Mercy was also deployed to Southeast Asia after the 2004 Tsunami where medical personnel treated more than 107,000 patients, performed 466 surgeries, distributed 11,555 pairs of eyeglasses and performed more than 6,900 dental procedures.

Patients are assessed for medical treatment in casualty receiving and routed to surgery or other services depending on their medical condition.

The USNS Mercy is the first of two Mercy-class hospital ships.

The Mercy was a former Oil Tanker that got re-outfitted to become a floating hospital basically and it was delivered to the US Navy in 1986.  Because it was a former Oil Tanker, they were able to make the inside nice and wide and it actually gave the appearance of an actual hospital and one person even made a comment that it smelled like Tripler Hospital.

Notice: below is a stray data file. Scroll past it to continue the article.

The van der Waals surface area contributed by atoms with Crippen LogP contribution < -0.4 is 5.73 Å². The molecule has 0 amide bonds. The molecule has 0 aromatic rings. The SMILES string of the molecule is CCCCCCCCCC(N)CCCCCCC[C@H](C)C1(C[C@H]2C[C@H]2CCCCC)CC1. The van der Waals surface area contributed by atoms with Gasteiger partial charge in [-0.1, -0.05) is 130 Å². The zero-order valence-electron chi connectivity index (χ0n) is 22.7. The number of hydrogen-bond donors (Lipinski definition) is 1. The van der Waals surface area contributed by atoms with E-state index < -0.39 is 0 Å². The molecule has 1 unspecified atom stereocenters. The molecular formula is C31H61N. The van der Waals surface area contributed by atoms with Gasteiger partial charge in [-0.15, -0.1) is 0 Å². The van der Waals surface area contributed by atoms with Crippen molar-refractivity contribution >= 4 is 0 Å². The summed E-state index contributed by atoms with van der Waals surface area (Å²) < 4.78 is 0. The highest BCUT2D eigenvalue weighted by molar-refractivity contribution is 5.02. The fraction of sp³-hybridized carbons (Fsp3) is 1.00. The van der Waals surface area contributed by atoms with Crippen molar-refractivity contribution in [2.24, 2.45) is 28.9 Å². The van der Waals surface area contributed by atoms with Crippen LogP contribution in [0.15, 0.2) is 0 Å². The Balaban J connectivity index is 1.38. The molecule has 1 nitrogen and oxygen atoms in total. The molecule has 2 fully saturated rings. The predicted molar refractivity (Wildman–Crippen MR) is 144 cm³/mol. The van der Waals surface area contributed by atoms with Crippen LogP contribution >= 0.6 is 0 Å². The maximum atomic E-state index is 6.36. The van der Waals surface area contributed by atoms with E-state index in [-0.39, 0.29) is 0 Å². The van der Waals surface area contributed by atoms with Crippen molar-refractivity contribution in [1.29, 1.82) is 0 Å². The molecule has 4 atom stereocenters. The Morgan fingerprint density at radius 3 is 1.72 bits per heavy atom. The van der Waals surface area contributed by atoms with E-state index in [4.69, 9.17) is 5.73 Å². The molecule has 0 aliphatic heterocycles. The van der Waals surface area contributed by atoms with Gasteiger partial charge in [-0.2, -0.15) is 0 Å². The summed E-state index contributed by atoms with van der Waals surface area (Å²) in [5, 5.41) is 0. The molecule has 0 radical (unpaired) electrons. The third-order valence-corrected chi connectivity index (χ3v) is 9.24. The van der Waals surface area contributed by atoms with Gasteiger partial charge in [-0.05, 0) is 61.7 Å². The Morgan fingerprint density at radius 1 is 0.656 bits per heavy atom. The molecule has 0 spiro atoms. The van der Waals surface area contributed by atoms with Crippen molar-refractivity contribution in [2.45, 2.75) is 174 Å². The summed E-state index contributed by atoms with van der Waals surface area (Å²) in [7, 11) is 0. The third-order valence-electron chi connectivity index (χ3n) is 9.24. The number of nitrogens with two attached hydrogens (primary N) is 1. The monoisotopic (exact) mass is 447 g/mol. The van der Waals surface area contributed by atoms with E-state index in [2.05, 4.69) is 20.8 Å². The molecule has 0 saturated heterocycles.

I had a great time on board the ship and learned a lot about it.  It was even greater meeting some folks that I have only met online and finally getting a chance to meet them in real life!  Just wish I would have had more time to talk to them!

You can click on any of the pictures below for a larger picture.


I had to steal this Photo from Jasmine Guevara